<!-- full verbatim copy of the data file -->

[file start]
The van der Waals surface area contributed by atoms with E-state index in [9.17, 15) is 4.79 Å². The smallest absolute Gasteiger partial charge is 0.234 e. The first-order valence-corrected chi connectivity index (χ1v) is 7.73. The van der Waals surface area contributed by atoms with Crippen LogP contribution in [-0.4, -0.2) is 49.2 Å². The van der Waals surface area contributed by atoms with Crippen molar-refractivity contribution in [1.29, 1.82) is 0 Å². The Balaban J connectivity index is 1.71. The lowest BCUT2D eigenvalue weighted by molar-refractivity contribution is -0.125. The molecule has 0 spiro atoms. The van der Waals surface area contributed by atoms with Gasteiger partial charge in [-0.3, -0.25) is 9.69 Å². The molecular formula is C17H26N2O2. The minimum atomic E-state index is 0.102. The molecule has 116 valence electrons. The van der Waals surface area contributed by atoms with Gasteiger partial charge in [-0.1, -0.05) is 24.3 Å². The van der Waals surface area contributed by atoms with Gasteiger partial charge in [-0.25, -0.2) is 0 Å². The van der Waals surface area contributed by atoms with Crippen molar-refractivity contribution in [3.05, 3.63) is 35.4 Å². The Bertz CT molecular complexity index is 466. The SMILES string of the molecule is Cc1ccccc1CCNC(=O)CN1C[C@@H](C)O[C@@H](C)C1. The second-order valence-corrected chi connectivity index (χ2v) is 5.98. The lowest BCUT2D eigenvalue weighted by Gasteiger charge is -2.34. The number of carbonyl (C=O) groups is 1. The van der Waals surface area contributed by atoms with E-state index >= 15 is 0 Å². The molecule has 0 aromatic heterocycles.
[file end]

The van der Waals surface area contributed by atoms with E-state index in [9.17, 15) is 4.79 Å². The smallest absolute Gasteiger partial charge is 0.234 e. The first-order valence-corrected chi connectivity index (χ1v) is 7.73. The van der Waals surface area contributed by atoms with Crippen LogP contribution in [-0.4, -0.2) is 49.2 Å². The van der Waals surface area contributed by atoms with Crippen molar-refractivity contribution in [1.29, 1.82) is 0 Å². The Balaban J connectivity index is 1.71. The lowest BCUT2D eigenvalue weighted by molar-refractivity contribution is -0.125. The molecule has 0 spiro atoms. The van der Waals surface area contributed by atoms with Gasteiger partial charge in [-0.3, -0.25) is 9.69 Å². The molecular formula is C17H26N2O2. The minimum atomic E-state index is 0.102. The molecule has 116 valence electrons. The van der Waals surface area contributed by atoms with Gasteiger partial charge in [-0.1, -0.05) is 24.3 Å². The van der Waals surface area contributed by atoms with Gasteiger partial charge in [-0.25, -0.2) is 0 Å². The van der Waals surface area contributed by atoms with Crippen molar-refractivity contribution in [3.05, 3.63) is 35.4 Å². The Bertz CT molecular complexity index is 466. The SMILES string of the molecule is Cc1ccccc1CCNC(=O)CN1C[C@@H](C)O[C@@H](C)C1. The second-order valence-corrected chi connectivity index (χ2v) is 5.98. The lowest BCUT2D eigenvalue weighted by Gasteiger charge is -2.34. The number of carbonyl (C=O) groups is 1. The van der Waals surface area contributed by atoms with E-state index >= 15 is 0 Å². The molecule has 0 aromatic heterocycles.